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Structured Income Notes to Combat Inflation Thumbnail

Structured Income Notes to Combat Inflation

Kevin Michels, CFP®, EA

With inflation continuing to tick higher, expected interest rate hikes, and low bond yields, we’ve been in search of an alternative investment that will provide better returns than bonds without the full risk of stocks.

To be clear, we’re not abandoning bonds altogether. They have their place in a portfolio, even when expectations on returns aren’t ideal. They provide a great diversifier in years when we see a falling stock market. Since 1970, the stock market has had nine calendar years with a negative return. In each of those nine years, the bond market provided a positive return. We will continue to invest in bonds as a ballast for the portfolio when stocks are in a downturn.

However, given the current environment we’re in, and low expectations for bond returns in the future, we’ve been looking to replace a portion of our bond allocation with something that will keep better pace with inflation.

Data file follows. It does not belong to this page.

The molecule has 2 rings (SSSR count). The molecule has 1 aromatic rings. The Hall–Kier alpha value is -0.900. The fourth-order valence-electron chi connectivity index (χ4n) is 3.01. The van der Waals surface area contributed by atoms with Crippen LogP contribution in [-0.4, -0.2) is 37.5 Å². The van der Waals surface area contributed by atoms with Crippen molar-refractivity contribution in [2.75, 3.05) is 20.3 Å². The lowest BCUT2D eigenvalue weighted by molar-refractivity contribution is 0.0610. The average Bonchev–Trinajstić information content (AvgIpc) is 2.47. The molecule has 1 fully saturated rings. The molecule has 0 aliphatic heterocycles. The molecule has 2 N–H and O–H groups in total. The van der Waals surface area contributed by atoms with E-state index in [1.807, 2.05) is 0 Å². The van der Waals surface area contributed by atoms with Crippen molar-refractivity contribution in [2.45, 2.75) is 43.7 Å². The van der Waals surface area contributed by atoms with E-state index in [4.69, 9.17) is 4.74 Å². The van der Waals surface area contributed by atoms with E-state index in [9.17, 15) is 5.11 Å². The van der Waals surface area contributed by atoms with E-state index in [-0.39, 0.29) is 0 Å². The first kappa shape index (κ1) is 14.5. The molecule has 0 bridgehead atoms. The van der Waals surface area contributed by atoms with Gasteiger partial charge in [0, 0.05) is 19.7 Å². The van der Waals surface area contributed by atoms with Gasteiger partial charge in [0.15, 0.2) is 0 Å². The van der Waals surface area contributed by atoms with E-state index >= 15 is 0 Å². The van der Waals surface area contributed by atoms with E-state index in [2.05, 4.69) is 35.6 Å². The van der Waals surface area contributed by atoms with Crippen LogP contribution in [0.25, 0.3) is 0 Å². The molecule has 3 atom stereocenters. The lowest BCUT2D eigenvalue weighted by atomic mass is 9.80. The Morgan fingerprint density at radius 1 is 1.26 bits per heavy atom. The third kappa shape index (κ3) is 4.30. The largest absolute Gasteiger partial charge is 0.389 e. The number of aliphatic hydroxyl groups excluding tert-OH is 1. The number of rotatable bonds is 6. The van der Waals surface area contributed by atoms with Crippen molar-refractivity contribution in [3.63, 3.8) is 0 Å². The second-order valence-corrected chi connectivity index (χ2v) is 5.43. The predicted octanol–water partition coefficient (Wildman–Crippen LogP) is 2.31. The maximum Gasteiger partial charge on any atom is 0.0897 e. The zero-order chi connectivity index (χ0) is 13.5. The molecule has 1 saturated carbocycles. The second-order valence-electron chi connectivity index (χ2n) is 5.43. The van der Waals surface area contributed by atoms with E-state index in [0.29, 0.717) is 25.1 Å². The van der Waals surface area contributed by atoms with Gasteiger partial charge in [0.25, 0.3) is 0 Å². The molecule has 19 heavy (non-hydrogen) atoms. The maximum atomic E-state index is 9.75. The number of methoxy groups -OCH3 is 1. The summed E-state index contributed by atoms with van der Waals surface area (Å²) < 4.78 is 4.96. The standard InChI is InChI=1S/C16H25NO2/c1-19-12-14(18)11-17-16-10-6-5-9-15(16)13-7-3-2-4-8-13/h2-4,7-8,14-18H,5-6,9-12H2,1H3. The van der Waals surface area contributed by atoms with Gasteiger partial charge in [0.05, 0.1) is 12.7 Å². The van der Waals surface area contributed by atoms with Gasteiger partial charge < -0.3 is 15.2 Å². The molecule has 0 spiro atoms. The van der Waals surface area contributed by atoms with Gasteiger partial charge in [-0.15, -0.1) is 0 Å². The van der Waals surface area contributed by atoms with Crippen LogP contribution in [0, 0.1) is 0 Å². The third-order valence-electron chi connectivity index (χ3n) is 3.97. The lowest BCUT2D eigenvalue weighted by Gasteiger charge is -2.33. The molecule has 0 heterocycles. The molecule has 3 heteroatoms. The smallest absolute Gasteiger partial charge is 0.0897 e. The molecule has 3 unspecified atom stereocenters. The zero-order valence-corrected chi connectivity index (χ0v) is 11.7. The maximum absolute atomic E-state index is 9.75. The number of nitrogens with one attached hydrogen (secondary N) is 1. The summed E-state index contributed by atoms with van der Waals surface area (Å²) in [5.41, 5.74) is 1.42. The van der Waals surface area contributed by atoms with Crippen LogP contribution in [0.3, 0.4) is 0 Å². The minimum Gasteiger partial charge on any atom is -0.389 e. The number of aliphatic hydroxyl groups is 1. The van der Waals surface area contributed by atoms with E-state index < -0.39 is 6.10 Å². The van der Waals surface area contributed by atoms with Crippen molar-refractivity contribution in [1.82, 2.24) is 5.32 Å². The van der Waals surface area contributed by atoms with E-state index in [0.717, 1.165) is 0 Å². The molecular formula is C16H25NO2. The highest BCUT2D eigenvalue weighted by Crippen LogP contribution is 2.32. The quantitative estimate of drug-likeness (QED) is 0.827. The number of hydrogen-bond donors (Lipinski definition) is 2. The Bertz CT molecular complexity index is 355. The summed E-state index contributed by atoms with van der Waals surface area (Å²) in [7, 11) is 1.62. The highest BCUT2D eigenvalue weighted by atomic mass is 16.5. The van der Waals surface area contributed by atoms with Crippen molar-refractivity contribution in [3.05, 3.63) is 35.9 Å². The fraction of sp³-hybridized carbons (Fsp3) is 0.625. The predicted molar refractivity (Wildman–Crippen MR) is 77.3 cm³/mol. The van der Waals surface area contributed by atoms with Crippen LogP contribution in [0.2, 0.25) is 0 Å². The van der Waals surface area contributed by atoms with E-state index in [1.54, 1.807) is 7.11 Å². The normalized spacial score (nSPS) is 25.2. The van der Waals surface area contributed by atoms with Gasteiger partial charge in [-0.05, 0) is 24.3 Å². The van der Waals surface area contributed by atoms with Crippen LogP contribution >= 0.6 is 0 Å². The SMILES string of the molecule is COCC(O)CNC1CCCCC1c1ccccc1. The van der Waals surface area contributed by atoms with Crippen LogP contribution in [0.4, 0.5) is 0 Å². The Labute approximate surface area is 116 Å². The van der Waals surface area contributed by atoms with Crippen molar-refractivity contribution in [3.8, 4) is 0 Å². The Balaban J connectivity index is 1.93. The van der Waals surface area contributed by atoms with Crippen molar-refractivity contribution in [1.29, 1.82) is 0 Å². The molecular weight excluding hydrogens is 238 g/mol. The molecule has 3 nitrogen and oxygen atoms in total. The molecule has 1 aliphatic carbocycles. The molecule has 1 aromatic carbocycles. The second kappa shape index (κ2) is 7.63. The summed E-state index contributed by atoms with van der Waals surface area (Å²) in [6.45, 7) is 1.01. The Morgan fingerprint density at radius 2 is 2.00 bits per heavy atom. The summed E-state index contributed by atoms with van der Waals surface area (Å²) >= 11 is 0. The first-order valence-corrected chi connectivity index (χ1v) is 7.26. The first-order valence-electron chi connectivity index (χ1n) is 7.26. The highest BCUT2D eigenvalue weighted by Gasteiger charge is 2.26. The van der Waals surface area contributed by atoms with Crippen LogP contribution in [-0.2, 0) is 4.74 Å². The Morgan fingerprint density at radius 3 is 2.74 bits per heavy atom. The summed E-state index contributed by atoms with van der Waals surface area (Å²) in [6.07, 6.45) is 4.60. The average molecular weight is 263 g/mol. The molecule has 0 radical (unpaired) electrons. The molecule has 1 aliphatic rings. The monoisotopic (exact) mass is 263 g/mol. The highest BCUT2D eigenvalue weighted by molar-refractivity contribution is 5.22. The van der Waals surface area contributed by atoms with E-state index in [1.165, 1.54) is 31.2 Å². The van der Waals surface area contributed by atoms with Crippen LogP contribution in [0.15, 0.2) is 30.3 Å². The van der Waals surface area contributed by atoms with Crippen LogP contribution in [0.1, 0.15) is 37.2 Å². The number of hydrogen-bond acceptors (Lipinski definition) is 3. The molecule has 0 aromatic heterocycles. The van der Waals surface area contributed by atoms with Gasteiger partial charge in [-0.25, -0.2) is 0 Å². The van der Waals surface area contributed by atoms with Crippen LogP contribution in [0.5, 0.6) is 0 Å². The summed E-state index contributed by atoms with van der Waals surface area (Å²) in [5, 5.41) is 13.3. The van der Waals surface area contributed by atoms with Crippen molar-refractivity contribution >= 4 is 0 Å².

We believe “structured income notes”, is one solution to the low yield, high inflation problem. This is a new asset class in our portfolios, and we thought it would be a good idea to provide some initial education. 

An income note is simply an obligation from a bank to pay a certain amount of income if certain contingencies are met. For example, in our case, we are purchasing a 3 year note from Bank of Montreal. The note guarantees to make a 0.975% interest payment on the 16th of each month as long as the S&P 500 Index, Russell 2000 Index, and NASDAQ Index are all within 75% of their initial value the day we bought the note. In other words, as long as none of the indices are down more than 25% on the 16th of each month, we receive our interest payment. After 3 years, as long as all those indices are within 60% of their initial value, we get our full principal back. In other words, at maturity, as long as none of the indices are down more than 40%, we receive our full principal back.

That works out to be an 11.7% annual return. In comparison, new highly rated 3-year corporate bonds are paying around 2% - 3% annually and the 2-year treasury rate is 1.50%. Keep in mind, you don’t get this extra expected return without taking on additional risk and as is the case with every investment, there are risks we have carefully considered.

Coupon Risk

As mentioned before, we only get our coupon on the 16th if all three indices are within 75% of their value on the day we purchased the note. If one of those indices drops below 75% of its initial value, we won’t receive our interest payment for the month. Given the historically low rates bonds are currently paying, even just three months’ worth of interest payments at 0.975% monthly, would put us ahead of what most bonds pay in a year. 

Principal Risk